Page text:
“We have recently become aware that several songs performed by Kate Smith contain offensive lyrics that do not reflect our values as an organization,” the Flyers said in a statement to CNN.

“As we continue to look into this serious matter, we are removing Kate Smith’s recording of ‘God Bless America’ from our library and covering up the statue that stands outside of our arena.”

The Yankees said the team also was no longer playing Smith’s iconic 1939 version of the song. It had been a fixture at games since the September 11, 2001, attacks, the team said. It got pulled three games into the season on April 1.

SOurce: CNN

Here is how she introduced the song back in 1938:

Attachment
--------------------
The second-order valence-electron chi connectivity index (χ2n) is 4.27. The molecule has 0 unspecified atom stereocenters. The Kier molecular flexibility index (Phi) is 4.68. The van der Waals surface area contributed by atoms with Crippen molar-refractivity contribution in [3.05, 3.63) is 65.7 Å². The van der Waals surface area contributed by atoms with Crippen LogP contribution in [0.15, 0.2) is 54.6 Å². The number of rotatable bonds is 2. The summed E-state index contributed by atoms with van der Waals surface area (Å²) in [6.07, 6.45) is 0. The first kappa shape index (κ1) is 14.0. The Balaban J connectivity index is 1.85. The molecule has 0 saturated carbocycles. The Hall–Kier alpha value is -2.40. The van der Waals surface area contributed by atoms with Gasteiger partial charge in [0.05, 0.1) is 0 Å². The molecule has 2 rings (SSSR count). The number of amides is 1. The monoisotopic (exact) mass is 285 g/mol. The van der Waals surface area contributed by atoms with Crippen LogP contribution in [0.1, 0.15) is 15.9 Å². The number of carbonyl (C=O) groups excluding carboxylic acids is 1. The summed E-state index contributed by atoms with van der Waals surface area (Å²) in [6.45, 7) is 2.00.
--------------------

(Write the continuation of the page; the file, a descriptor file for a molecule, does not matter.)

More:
This year, with the war clouds of Europe so lately threatening the peace of the entire world, I felt I wanted to do something special – something that would not only be a memorial to our soldiers – but would also emphasize just how much America means to each and every one of us … The song is ‘God Bless America’; the composer, Mr. Irving Berlin. When I first tried it over, I felt, here is a song that will be timeless – it will never die – others will thrill to its beauty long after we are gone. In my humble estimation, this is the greatest song Irving Berlin has ever composed … As I stand before the microphone and sing it with all my heart, I’ll be thinking of our veterans and I’ll be praying with every breath I draw that we shall never have another war… — KS introducing “God Bless America” on her radio show, Armistice Day, November 11, 1938

Source: IMDB

Here is a clip of Smith singing the Irving Berlin classic in the variety show, In The Army as she did on Armistice Day. (Incidentally, the cast of In The Army includes a young Ronald Reagan.)